Volume 2, Number 21 - November 9, 2007

Our Contact Info:

David Butler
Executive Director

National Association of Call Centers
100 South 22nd Avenue
Hattiesburg MS 39401
Tel: 601.447.8300

David.Butler@nationalcallcenters.org
http://www.nationalcallcenters.org

Scoreboard

In Queue circulation 35,032
NACC members 3,583
Calendar of Events Listings 13
Job Board Listings 41
Real Estate Listings 4

In This Issue

Hot Stock Picks!
What the Call Center Industry Can Learn from Manufacturing: Part I
Call Center Comics (NEW!)

Share the Knowledge

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NACC Investment Portfolio

Data close of market 11/8/2007

Original Value start 11/6/2007
=US$90.00 or US$10.00 per stock

Stock      Price     Value     Change
NT          18.10    9.95       -0.05%
NICE        35.99    8.96       -1.04%
VRNT.PK  24.15     9.86       -0.14%
SYKE       18.98    9.99       -0.01%
WIT         13.84   9.24        -0.76%
CVG         17.78   10.06      +0.06%
TTEC       22.61    9.83       -0.17%
ICTG        10.59   10.16      +0.16%
APAC        1.58    7.15       -2.85%
TOTAL               85.19       -4.80%

Total Portfolio Value = $85.19

NACC Composite Index

Date          Value        Change
11/6/2007   100            na
11/8/2007   94.62       -5.38%
 

Real Estate

If you are looking for a new call center location you should check out the NACC Real Estate page by clicking on this link to see some of the available existing sites.

Quotes

"If stock market experts were so expert, they would be buying stock, not selling advice. "
-
Norman Augustine

(aerospace business person)

Cool Stuff (NEW!)

When my wife and I were graduate students at Texas A&M University a couple friend of ours were from Omaha, Nebraska. He was completing a MBA with and emphasis in finance and she was completing a Masters in English (like my wife). One night we were chatting about stocks, stock markets, and Warren Buffet of Berkshire Hathaway fame (no relation to Jimmy Buffet).  I told him that I was interested in creating some retirement stock portfolios for myself and the logic I as going to use to pick stocks for them. He recommended a new company for buying stocks online for little money to build my portfolio. That company, ShareBuilder, is my cool pick. I have been with this company for a decade and a half slowly building up my retirement portfolio. The system is easy to use and each stock purchase is only US$4. This the company that I used to purchase the NACC Investment Portfolio (described in the essay and highlighted above). This is a company like many of the other online discount brokers but this one is quieter, conservative, and out of the northwest US, Washington state or Oregon I believe. They have awesome call center agents, too. Every call I have made had very knowledgeable and articulate agents answering the call. So if you need to invest in some stocks for retirement purposes or just like play high powered financier, I would recommend using ShareBuilder. They are nice, good, quiet and successful company that I have enjoyed for many years. If you have never bought stocks before, this is the easiest place to get started.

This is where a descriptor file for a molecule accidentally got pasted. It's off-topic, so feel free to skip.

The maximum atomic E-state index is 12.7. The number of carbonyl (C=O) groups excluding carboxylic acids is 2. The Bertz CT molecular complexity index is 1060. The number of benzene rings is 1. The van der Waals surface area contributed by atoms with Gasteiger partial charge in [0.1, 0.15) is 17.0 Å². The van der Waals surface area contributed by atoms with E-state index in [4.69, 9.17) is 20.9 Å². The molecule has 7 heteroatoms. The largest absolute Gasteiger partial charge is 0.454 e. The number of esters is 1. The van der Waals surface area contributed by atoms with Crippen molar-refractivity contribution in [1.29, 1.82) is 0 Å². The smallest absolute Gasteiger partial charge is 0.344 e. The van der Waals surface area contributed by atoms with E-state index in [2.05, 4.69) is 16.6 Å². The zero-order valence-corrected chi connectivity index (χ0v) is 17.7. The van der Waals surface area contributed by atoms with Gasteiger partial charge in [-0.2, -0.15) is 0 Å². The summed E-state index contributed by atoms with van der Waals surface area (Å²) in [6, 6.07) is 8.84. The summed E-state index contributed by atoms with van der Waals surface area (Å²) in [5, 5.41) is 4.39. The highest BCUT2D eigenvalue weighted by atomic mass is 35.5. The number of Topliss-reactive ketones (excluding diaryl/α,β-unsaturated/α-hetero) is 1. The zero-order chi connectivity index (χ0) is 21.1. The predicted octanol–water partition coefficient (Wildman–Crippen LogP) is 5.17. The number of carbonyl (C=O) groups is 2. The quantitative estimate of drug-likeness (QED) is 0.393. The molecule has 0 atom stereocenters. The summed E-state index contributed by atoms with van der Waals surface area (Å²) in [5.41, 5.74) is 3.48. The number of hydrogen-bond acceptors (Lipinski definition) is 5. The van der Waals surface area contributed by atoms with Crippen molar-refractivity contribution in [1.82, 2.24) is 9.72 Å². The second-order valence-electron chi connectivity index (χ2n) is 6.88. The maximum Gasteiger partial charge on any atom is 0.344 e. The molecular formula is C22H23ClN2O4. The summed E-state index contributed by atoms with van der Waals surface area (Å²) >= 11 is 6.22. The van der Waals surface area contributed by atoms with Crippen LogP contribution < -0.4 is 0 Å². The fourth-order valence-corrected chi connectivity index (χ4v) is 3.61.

If you want to know more about his company you can click on the logo above to go to the ShareBuilder website.

Picture of the Week

This is a view of the Trummelbach Falls near Gimmelwald, Switzerland. This is a huge waterfall all encased within the mountain. The waterfall is tall so viewers must take an elevator or walk many stories of stairs to enter the site. Once you enter, the temperature drops fast, the humidity goes up, and the noise level is almost deafening. About 20,000 liters of water pass through the falls per second-which is fast. It is this speed and volume of water that cut these impressive tunnels through the inside of the mountain.

An interesting note is that it is hard to get a good picture of the falls.     Most cameras with an automatic flash will use the flash since it is fairly dark inside-after all you are inside mountain. All of those liters of water banging around and splashing against everything send up mist that is not easily viewable until you take a picture. When you view the image is looks like a thousand fuzzy dots, but no waterfall, since the flash catches the water droplets in the air. So to get a good image, you must turn off your flash and hold the camera still until enough light enters the lens to resolve the image. 

Advertise with Us

Do you have product or service you are interesting in sharing with the readers of In Queue? If so, click on the NACC Advertising Guide below to find out more. 

To advertise in In Queue or with the NACC, please contact the NACC at:
Tel: 601.447.8300

E-mail:
David.Butler@nationalcallcenters.org

 

 

 

Hot Stock Picks! (this is not SPAM)

If you are a regular reader of the In Queue newsletter you know by now that I talk about helping to make the call center industry, and professionals within it, equal to professionals in marketing, management, finance, accounting, and other such industries. As part of being a professional in an industry you have to be aware of larger industry trends and where you and your business operation fit within those overall trends. To help you understand this a bit more I have created two pieces of financial information called the NACC Investment Portfolio and the NACC Composite Index. These portfolios are made up of nine (9) publicly trade stocks related to the call center industry-three are technology providers to the industry Nortel, Nice, and Verint. The remaining six (6) are third party call center providers-Sykes, Wipro, Convergys, Teletech, ICT, and APAC. I have purchased US$10 worth of each of these company’s stock totaling US$90.00 (as of 11/6/2007). We will track the performance of these stocks in the NACC Investment Portfolio over time to see if it increases in value, stays flat, or drops.

The NACC Composite Index is slightly different. Using the same stocks, the outstanding float of publicly traded stocks is multiplied by the closing price of the stock on 11/6/2007 creating a starting point that equals 100. We will track the change in performance of this index in the In Queue newsletter as it grows beyond 100 or declines under 100 in the weeks, months and years to come.